June is brain injury awareness month in Canada. Other nations use other months to raise awareness about brain injury. But what does raising awareness mean? Do we simply want people to hear about it over their morning coffee, then go on about their lives, oblivious to the suffering all around them? Or do we want to change the lives of people with brain injury for the better so that they can actually heal from their injuries, live within society, regain their dreams and families?
Back in 1980, a young man who had survived osteogenic sarcoma declared he would run across Canada to raise awareness for cancer. Back then cancer was seen as fatal, a shameful disease that people didn’t talk about much or they whispered sympathies behind closed doors for anyone caught with having grown a tumour. Children with cancer would, of course, die tragically, as everyone knew. A cure was not possible. Talking about the disease and advances in treatment was restricted to those with it or within medical circles. And then Terry Fox dipped his artificial right leg in the cold Atlantic waters off of Newfoundland, Canada and set off in his quintessential one-good-leg, one-prosthetic-leg hop to run a marathon-a-day across the second-largest country in the world.
Not many noticed his leg dip. But as he ran day after day on the highways of Canada, people began to pay attention. There was no social media, so it was word of mouth and local papers (which still existed back then) that spread the news of Fox’s Marathon of Hope.
Hope . . .
And the one-legged hop of a young man braving to put a public face on a dread disease.
Those are what caught the media’s attention so that by the time he hit Toronto, Canada’s largest city, so many people knew about his mission that crowds swallowed him up and overflowed his fundraising coffers. They cheered him on as he exited the city and turned north.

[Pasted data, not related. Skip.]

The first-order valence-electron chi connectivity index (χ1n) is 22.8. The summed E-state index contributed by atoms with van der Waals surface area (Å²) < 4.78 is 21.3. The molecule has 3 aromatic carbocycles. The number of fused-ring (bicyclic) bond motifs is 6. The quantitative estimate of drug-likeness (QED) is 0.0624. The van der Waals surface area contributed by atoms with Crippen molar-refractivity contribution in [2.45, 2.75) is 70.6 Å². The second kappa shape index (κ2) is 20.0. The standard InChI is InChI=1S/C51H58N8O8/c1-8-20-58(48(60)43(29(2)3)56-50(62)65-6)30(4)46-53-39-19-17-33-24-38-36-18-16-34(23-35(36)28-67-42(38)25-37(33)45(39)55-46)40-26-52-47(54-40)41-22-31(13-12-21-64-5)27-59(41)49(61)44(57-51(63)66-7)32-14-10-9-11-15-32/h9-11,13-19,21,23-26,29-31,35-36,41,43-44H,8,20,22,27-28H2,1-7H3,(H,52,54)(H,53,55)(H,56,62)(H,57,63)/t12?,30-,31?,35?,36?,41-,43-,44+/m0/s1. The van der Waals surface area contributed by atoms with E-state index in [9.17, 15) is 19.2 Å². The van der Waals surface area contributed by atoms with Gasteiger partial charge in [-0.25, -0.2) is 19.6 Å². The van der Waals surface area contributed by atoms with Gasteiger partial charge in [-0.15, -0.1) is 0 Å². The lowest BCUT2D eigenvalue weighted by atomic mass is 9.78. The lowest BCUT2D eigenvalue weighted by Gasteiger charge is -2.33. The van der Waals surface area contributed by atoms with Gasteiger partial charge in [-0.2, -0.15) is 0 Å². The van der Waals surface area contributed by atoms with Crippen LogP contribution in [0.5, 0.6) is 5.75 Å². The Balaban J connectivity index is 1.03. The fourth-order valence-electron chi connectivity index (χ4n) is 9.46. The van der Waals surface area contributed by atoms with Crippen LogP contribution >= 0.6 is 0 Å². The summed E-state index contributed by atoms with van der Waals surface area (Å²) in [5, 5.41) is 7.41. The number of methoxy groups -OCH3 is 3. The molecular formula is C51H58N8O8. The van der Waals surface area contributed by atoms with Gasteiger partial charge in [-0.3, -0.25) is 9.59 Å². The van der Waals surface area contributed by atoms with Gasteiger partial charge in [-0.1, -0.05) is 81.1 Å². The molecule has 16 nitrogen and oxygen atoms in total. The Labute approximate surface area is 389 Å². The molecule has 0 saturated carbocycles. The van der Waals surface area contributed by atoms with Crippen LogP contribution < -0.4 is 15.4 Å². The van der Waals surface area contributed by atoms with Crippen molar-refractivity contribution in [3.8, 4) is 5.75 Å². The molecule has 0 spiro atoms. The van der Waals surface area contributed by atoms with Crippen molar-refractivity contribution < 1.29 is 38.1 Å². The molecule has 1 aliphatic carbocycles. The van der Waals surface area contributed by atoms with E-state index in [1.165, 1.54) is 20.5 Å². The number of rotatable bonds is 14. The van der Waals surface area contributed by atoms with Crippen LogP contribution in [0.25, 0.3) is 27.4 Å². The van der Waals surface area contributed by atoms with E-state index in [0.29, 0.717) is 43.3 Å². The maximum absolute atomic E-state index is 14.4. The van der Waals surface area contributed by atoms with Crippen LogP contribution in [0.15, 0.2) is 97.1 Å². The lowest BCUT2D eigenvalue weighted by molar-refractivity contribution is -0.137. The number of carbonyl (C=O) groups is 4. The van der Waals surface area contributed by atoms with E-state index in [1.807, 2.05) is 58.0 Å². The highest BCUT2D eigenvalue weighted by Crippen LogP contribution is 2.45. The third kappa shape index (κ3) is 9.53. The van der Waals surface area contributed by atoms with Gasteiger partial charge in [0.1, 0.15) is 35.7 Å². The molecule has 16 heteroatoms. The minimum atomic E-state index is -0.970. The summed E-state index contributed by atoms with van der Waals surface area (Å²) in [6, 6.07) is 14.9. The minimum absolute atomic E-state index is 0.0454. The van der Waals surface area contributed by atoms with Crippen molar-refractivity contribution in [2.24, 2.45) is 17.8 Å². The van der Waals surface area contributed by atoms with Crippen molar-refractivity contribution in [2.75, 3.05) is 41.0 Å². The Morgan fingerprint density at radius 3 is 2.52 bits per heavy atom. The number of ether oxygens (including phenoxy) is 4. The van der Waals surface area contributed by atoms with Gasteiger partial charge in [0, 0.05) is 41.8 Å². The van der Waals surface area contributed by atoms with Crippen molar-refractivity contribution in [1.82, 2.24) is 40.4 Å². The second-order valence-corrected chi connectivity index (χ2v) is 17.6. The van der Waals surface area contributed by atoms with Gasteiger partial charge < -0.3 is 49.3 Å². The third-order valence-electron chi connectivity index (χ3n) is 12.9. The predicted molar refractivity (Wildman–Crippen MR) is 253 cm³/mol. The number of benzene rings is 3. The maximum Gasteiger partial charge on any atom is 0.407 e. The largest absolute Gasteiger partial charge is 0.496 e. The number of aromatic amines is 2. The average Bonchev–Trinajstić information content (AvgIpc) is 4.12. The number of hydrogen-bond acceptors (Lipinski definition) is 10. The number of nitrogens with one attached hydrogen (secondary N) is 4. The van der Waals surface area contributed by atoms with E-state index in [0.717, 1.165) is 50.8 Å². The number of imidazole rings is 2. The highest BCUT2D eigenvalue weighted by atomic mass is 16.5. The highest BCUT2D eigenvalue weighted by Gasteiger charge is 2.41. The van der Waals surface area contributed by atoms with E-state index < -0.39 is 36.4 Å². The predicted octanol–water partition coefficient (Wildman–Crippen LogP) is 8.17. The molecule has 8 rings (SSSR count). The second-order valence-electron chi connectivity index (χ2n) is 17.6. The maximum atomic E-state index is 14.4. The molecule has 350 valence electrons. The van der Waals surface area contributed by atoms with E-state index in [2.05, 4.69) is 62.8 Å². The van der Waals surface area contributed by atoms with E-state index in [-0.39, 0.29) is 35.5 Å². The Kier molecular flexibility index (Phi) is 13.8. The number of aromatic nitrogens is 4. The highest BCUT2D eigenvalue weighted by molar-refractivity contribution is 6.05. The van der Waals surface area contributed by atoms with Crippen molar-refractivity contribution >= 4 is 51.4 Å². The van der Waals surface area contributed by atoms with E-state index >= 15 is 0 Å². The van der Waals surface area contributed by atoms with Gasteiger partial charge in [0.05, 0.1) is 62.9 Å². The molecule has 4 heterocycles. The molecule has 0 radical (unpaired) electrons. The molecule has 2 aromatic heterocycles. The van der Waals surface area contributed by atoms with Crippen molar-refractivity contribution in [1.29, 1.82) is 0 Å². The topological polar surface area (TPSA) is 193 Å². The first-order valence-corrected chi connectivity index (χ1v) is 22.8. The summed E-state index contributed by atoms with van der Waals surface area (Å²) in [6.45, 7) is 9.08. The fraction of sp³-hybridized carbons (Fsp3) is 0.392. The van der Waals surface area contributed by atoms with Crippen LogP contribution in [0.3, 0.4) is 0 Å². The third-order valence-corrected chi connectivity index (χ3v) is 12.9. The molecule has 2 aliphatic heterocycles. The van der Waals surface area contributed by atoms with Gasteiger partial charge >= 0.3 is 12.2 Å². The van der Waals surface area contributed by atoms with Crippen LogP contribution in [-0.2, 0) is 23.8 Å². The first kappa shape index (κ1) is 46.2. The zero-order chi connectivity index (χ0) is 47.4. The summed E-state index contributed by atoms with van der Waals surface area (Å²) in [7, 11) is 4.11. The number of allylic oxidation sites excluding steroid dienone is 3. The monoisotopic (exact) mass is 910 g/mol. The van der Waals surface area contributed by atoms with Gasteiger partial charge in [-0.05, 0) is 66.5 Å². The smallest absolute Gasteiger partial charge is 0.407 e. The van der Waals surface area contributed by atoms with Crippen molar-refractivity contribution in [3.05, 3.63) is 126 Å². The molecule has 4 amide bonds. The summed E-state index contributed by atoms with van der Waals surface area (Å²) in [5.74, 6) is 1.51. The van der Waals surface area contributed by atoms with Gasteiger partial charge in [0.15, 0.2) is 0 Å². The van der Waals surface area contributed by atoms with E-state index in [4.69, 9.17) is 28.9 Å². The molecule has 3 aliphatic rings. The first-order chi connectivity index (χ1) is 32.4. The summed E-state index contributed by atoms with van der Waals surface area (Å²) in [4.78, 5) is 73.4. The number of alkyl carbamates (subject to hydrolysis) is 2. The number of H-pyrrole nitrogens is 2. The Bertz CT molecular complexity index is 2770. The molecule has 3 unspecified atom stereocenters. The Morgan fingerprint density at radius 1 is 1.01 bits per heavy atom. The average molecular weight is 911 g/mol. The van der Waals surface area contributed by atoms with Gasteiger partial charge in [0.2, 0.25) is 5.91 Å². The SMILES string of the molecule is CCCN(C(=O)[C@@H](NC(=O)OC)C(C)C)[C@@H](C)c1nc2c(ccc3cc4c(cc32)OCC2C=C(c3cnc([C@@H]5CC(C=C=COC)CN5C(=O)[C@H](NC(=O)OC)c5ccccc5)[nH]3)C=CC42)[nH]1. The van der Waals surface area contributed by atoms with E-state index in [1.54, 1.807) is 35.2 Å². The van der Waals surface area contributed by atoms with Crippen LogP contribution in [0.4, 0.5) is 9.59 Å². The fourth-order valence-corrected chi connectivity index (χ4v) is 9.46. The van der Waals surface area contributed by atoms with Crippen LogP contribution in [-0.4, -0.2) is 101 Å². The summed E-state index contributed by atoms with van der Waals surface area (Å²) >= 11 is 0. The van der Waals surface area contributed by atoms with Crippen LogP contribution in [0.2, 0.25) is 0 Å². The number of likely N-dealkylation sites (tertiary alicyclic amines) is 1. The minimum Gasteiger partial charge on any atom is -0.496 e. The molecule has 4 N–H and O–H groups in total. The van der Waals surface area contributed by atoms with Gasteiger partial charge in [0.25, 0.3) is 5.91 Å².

Cancer snuck into his Marathon of Hope and suffocated his dream.
People had seen that bone cancer had taken his leg. They had assumed he was alright and was awfully brave for running a marathon a day. But when cancer came back and crawled into his lungs, it exploded the myth that people were fine if they continued to live after a cancer diagnosis.
Canada was invested in the life of this man; heartbroken when cancer stole his dream from him; mourned when he died. Canada’s collective emotion drove people to talk about cancer out loud; to donate and fundraise for a cure through Terry Fox runs. Funds pouring in fired up researchers and clinicians to search harder for a cure and to treat people kinder and more empathetically; tangible awareness inspired others to provide support and services to boost morale during dreadful cancer treatments. When someone received a cancer diagnosis, friends, family, neighbours now knew what that meant and rallied around to provide lifts to appointments, hot meals, coffee time. Other countries heard about Fox, and Terry Fox runs sprouted up all over the world. Some cancers are now curable. Children no longer automatically die.
No one with cancer is ostracized anymore.
None of this is true for people with brain injury. They remain in the shadows; mainstream researchers and clinicians talk about strategies and acceptance, not curable treatments; those who understand neuroplasticity and have developed effective treatments remain unknown or dismissed as shams; family and friends are given permission to abandon their injured loved one. And no one is expected to rally around for the years it currently takes to recover and the decades of living within its constricting walls.
Shame and disgust sideline people with brain injury into day programs — keep them busy so that they won’t notice society wants nothing to do with them. Shame and disgust lead so-called experts to judge injury-driven behaviours instead of treating the neurons so that the person can be themself again. Shame and disgust lead most to avoid reading up about it, to avoid the injured person, and to deny the need to accommodate.
We talk good game about concussion in athletes and troops, but we don’t change our attitude to fund treatments, to talk out loud about how the brain affects every single part of you and so every single part of you from your thoughts to your heart can be injured and so need treatment. Talk is solely about the mysterious CTE or PCS — aka untreated brain injury — and donating concussed brains to science.
We need a Terry Fox-type ignition for brain injury.
Brain injury awareness months just aren’t cutting it. What tour de force will ignite a nation, spread awareness of brain injury around the globe to finally change lives for the better?